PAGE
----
National Workshop on Countering Incitement and Violent Extremism in Kenya

A three-day workshop concluded on 9 May 2014 at the United Nations Office in Nairobi (UNON) that was devoted to the development of an effective and comprehensive strategy in Kenya to counter-terrorism and violent extremism. The workshop, co-organised by the United Nations Counter-Terrorism Executive Directorate (CTED) and ICCT, with the assistance of the Human Security Collective (HSC), brought together representatives of the Kenyan government’s security agencies, national civil society and faith-based organisations, and international experts. The event was aimed in part at promoting effective implementation of Security Council Resolution 1624 (2005). It was opened on Wednesday 7th of May by the Under Secretary-Security of the Ministry of Interior and Coordination of the Government of Kenya.


Workshop Goals & Activities

The workshop concluded with the commitment of all present to pursue an action-oriented plan to reduce the threat of violent extremism and terrorism in Kenya. It was agreed that such a plan required full cooperation and partnership between the Government and civil society. Participants noted the already-existing mechanisms for communication and coordination between these stakeholders to work in partnership, but highlighted that there is an urgent need to strengthen these mechanisms.

Participants agreed that it was essential to organise a follow-up consultative meeting to discuss the agenda and need for a task force to ensure regular engagement in the months ahead in order to keep momentum. Participants requested that the Supreme Council of Kenya Muslims (SUPKEM), as the current secretariat of the recently-adopted Accountability and Advocacy Charter on Countering Violent Extremism in Kenya, take the lead in organising the follow-up meeting. Participants also called upon the donor community to consider making available financial resources and to coordinate the funding of long-term projects targeted at countering violent extremism. Participants also called on the international community to exchange experiences and coordinate the initiatives that are developed.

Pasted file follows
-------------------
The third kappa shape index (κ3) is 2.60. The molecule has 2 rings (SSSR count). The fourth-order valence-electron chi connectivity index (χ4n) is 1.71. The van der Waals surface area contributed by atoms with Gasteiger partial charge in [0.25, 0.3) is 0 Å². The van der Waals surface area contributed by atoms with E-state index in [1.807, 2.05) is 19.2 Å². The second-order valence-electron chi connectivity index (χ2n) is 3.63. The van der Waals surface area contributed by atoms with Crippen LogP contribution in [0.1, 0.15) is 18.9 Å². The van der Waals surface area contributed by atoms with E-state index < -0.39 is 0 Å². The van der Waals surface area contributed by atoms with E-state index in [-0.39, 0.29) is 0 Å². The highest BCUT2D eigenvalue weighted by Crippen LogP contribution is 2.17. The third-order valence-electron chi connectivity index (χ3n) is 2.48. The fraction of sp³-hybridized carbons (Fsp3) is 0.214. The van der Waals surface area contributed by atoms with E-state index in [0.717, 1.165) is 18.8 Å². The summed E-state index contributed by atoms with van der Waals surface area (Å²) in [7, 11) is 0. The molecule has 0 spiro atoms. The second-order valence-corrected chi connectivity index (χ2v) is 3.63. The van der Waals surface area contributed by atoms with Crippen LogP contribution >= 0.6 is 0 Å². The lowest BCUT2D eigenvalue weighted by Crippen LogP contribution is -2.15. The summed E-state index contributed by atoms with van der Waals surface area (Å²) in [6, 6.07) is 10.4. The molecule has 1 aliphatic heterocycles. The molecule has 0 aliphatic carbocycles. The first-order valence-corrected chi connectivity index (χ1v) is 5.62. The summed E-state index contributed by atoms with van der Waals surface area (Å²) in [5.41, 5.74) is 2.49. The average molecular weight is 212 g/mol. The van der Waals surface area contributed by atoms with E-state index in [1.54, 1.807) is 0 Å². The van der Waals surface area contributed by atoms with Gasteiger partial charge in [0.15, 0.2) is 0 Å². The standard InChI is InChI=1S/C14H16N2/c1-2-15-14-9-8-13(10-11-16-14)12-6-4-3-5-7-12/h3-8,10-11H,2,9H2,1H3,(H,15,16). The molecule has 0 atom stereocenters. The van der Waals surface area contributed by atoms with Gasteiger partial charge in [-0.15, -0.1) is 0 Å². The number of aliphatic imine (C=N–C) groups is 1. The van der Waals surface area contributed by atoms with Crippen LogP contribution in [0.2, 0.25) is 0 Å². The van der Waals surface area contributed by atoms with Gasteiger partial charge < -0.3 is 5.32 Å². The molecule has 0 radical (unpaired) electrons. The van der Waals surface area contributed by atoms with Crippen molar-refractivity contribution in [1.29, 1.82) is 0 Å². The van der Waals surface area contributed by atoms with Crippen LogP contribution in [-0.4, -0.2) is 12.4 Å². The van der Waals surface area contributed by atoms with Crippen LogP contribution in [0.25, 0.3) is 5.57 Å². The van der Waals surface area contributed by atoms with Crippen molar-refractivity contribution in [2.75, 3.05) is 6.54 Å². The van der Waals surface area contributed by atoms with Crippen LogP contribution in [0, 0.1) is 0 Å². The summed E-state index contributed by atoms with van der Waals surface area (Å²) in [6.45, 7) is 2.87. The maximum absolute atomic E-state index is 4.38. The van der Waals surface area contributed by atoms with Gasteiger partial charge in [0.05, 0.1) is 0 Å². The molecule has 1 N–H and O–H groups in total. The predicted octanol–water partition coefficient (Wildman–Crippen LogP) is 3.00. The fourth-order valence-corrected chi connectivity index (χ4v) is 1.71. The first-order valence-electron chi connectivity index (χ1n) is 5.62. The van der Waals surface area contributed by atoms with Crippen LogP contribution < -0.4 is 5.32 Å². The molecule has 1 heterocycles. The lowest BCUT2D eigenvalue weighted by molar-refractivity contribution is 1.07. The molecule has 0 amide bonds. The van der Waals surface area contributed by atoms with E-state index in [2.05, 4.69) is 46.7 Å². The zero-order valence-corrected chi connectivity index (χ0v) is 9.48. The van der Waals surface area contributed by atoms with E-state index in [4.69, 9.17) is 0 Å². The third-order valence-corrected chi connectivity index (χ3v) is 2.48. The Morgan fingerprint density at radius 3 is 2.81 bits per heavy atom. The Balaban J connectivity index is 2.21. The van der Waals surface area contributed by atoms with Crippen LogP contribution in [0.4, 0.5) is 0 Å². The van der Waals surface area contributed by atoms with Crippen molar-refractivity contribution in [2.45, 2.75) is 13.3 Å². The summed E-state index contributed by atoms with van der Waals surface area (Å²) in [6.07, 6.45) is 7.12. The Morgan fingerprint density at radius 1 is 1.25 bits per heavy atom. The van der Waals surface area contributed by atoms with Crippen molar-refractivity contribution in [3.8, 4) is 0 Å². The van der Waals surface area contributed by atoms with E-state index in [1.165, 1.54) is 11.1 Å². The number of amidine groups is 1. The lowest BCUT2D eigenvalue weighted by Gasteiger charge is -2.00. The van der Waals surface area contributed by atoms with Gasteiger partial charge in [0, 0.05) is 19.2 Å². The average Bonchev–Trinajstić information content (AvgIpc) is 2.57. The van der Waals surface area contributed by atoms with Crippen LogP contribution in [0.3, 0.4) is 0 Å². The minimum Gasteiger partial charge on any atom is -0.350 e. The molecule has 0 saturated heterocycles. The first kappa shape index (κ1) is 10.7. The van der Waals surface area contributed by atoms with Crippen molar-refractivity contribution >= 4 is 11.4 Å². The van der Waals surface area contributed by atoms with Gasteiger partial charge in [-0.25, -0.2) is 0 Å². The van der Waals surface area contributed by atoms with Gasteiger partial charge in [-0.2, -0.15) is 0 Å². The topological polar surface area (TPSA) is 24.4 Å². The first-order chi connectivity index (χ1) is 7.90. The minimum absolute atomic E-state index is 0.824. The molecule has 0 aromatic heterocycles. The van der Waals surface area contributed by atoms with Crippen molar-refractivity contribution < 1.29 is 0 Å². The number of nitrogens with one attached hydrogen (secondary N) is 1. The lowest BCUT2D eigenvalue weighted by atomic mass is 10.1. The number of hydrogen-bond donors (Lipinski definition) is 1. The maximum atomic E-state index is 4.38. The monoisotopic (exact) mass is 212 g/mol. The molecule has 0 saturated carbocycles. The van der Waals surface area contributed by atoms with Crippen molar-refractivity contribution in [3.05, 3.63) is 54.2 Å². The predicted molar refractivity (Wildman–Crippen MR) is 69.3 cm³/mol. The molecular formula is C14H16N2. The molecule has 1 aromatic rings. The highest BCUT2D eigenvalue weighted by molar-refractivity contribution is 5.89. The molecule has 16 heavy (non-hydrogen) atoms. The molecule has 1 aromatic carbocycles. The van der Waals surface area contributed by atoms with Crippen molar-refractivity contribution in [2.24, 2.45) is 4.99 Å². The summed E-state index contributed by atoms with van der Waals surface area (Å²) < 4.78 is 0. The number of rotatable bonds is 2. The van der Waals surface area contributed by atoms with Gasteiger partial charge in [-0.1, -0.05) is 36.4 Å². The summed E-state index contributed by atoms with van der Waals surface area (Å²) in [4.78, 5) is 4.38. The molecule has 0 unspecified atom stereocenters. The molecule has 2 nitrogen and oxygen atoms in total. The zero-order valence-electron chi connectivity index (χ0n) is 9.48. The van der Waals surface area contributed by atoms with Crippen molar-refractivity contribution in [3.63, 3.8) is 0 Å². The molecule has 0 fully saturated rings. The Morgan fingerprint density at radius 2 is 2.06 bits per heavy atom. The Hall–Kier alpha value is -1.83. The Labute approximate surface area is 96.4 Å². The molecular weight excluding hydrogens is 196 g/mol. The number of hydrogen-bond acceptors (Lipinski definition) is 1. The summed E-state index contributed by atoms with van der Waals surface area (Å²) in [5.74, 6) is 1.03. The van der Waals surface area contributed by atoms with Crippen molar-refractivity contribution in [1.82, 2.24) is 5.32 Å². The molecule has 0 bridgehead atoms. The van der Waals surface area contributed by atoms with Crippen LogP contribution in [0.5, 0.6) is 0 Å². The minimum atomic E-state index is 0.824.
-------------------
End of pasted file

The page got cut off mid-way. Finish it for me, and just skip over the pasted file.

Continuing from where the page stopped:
“Kenya has the good fortune to have a dynamic civil-society sector that is committed to countering and resisting the efforts of those engaged in terrorism and violent extremism. It is essential, however, that any strategy to counter terrorism be anchored in mutual respect and trust between the Government and civil society. We are here to support both sectors in their efforts to come up with a comprehensive strategy to defeat the wave of terrorism that is victimising Kenya today,” said Peter Knoope, Director of the ICCT.

The workshop considered several topics that were found to be essential to a successful counter-terrorism and counter-incitement strategy. These included reinforced commitment to peace education and promotion of inter-cultural understanding; effective rehabilitation programs at community level to enable youth who had been co-opted by extremist groups to return to their homes; positive messaging in the media and social networks to counter the terrorist message; strong commitment to human rights, rule of law and non-discrimination in counter-terrorism practices; and development of a national counter-extremism strategy that enjoyed the support of all sectors of society. Special programs needed to be targeted to youth organisations and women groups, in order to create a critical mass to oppose incitement to terrorism.

“The United Nations has declared that terrorism will not be defeated by military force, law enforcement measures, and intelligence operations alone,” said Mr. Weixiong Chen, Deputy Executive Director of CTED, based in New York. “Instead, a comprehensive approach that is based on trust and cooperation between the government and the communities it serves is the best way forward to succeed in this field.”


Workshop Report

You can find the workshop report here.


Additional Information

You read more about our work on countering incitement and violent extremism here.